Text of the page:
From Emory University comes The First 100 Days of Fascist Germany, an attempt to document online what happened on each day–from January 30, 1933 through May 9, 1933–when Hitler was named Reichskanzler of Germany.
During the highly contentious political climate in this country, the terms “fascism” and “Nazi Germany” have been tossed around quite freely by both sides of the political spectrum. As a response to this and in an effort to provide some clarity of what fascism in Nazi Germany actually looked like, we at the Emory University German Department initiated a research project that aims to document the first 100 days of National Socialism- from the day that Adolf Hitler was named Reichskanzler on January 30, 1933 until May 9, 1933.
The general plan for our project is that our research team will work its way through the 100 days, investigating and documenting the events of each day and then posting the findings on a daily basis for public consumption.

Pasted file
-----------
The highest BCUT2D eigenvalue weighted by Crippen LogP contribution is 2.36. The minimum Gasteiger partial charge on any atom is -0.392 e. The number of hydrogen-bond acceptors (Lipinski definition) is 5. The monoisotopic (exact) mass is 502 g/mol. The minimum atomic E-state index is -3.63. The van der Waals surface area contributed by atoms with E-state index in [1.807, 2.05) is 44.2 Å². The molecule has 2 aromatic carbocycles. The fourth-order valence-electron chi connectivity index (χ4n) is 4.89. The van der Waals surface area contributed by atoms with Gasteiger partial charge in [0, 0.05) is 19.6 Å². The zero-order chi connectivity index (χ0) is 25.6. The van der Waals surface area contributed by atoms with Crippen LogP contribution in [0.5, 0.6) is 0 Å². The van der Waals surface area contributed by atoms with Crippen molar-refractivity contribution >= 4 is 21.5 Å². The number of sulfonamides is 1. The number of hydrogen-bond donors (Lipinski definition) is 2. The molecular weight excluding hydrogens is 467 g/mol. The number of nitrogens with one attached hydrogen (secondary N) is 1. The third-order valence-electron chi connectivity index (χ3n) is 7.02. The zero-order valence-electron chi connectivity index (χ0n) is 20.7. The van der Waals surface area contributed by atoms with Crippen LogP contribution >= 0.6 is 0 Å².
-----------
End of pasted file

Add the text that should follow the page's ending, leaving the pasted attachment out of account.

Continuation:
As the daily calendar shows, Hitler didn’t waste a lot of time. By Day 51, Dachau–one of the first concentration camps–opened and received its first prisoners, notes Emory News. By Day 60, all new stories critical of the government were censored. And, by Day 88, the press expelled from its ranks all Marxists and Jews. That was just the beginning.
Meanwhile, on Day 88 over here, Trump’s initiatives (some relatively innocuous, some alarming) have met civil, judicial and political resistance, or collapsed under their own weight. The concern of January has given way to comedy in April. So far, it’s more farce than fascism:
But don’t get complacent, terror might be the operative word in May.
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